A peer-reviewed study published last week examines 50 years of data and concludes that the trajectory of maternal mortality in the South American country has consistently declined, decreasing from 293.7 in 1957 to 18.2 in 2007 (per 100,000 live births). That’s a decrease of 93.8%, which constitutes a major success story measured in women’s lives.
Yet Chile outlawed abortion in 1989.
Chile didn’t just place small restrictions on abortion — it outlawed abortion without exception, including in instances of rape or for the health of the mother. And since many neighbouring countries also restrict abortion, there’s no real reason to believe Chilean women are travelling outside Chile to get abortions.
Even so, maternal mortality continued to decline after the abortion ban, including deaths related to abortion.
by Marissa Poisson
From an article on a young woman who had a rare tumour growing inside her heart while pregnant:
“I decided I would have him before doing anything with me,” she said. “I wanted him to have a chance to survive before me. There was no way I would be able to do the surgery while being pregnant knowing there was a chance he would die from it.”
Not everyone felt the same way. Some family friends, a nurse in Thunder Bay, even her mother for one brief moment, thought Stout should put herself first. They intimated that Stout could always have another baby if she were healthy.
“They weren’t saying it meanly,” said Stout. “They were saying that I hadn’t met the baby yet, that I wasn’t attached. But even when I was pregnant, Bentley was my whole world. I would never choose myself over him.”
by Theresa Stephenson
Last week, it was reported that a woman who killed her newborn baby would receive no jail time.
She kept her pregnancy hidden from her parents and gave birth in their home. She then strangled her son with her underwear and threw his body over the fence into the neighbour’s yard. Clearly, this is murder. Clearly…or is it? In the opinion of an Alberta judge, this merely amounts to a fourth-trimester abortion:
The fact that Canada has no abortion laws reflects that “while many Canadians undoubtedly view abortion as a less than ideal solution to unprotected sex and unwanted pregnancy, they generally understand, accept and sympathize with the onerous demands pregnancy and childbirth exact from mothers, especially mothers without support,” she writes.
The week before that baby was born, the mother could have legally had an abortion in Canada. In the womb, outside the womb – what difference does it make?
A friend paralleled this story with the anecdote of a frog being boiled alive. If you put a frog in boiling water it will immediately jump out. However, if you place it in cold water and slowly increase the temperature, it will not notice the danger and it will be cooked to death.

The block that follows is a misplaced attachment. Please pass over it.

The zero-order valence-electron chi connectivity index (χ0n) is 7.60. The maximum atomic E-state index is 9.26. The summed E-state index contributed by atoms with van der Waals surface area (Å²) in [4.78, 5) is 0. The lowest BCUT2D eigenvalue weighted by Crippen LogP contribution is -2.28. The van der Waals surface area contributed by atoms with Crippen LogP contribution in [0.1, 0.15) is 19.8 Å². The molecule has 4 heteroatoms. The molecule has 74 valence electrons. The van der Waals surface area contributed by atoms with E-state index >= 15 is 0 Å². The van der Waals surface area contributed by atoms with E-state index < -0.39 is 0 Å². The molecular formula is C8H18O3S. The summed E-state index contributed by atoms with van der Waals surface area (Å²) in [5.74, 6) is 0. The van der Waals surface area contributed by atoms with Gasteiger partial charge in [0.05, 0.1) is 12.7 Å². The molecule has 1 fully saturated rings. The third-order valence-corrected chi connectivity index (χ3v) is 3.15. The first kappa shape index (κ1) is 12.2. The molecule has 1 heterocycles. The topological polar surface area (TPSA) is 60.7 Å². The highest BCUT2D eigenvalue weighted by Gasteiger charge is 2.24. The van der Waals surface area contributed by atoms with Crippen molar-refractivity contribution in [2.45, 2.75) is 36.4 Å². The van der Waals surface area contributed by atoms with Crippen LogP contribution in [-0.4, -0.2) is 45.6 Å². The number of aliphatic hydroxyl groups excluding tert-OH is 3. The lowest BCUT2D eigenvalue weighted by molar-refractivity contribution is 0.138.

Canada, I think our moral relativism is killing us.
by Marissa Poisson
One week ago, two major American newspapers published two very different stories. The Two-Minus-One Pregnancy examines the phenomenon of parents who select to “reduce” twins to singletons for mainly lifestyle considerations while How a D.C. area family with 11 children, ages 12 through 1, makes it work describes just that. The former features “Jenny” and her husband, who are “choosing to extinguish one of two healthy fetuses, almost as if having half an abortion,” though you can no more have half an abortion than you can be a little bit pregnant. (“Coin-toss abortion” is a more apt description, unless of course the parents are choosing one child over another based on their sex.) In the latter, we read about Jen and Larry Kilmer, who have welcomed their children one after another with open arms.
In reading one article after the other, I was struck by how it all came down to a matter of perspective. The parents electing to have a shot of potassium chloride injected into one or more of their healthy babies’ hearts in the article are financially stable, married and often did everything they could to become pregnant in the first place, but they want precisely one child to be born. Still, on one level they know what they are doing is wrong. “This is bad, but it’s not anywhere as bad as neglecting your child or not giving everything you can to the children you have,” says Jenny. But what does it mean to give everything you can to your children? “I feel very strongly that the best gift you can give a child is a sibling,” says Jen.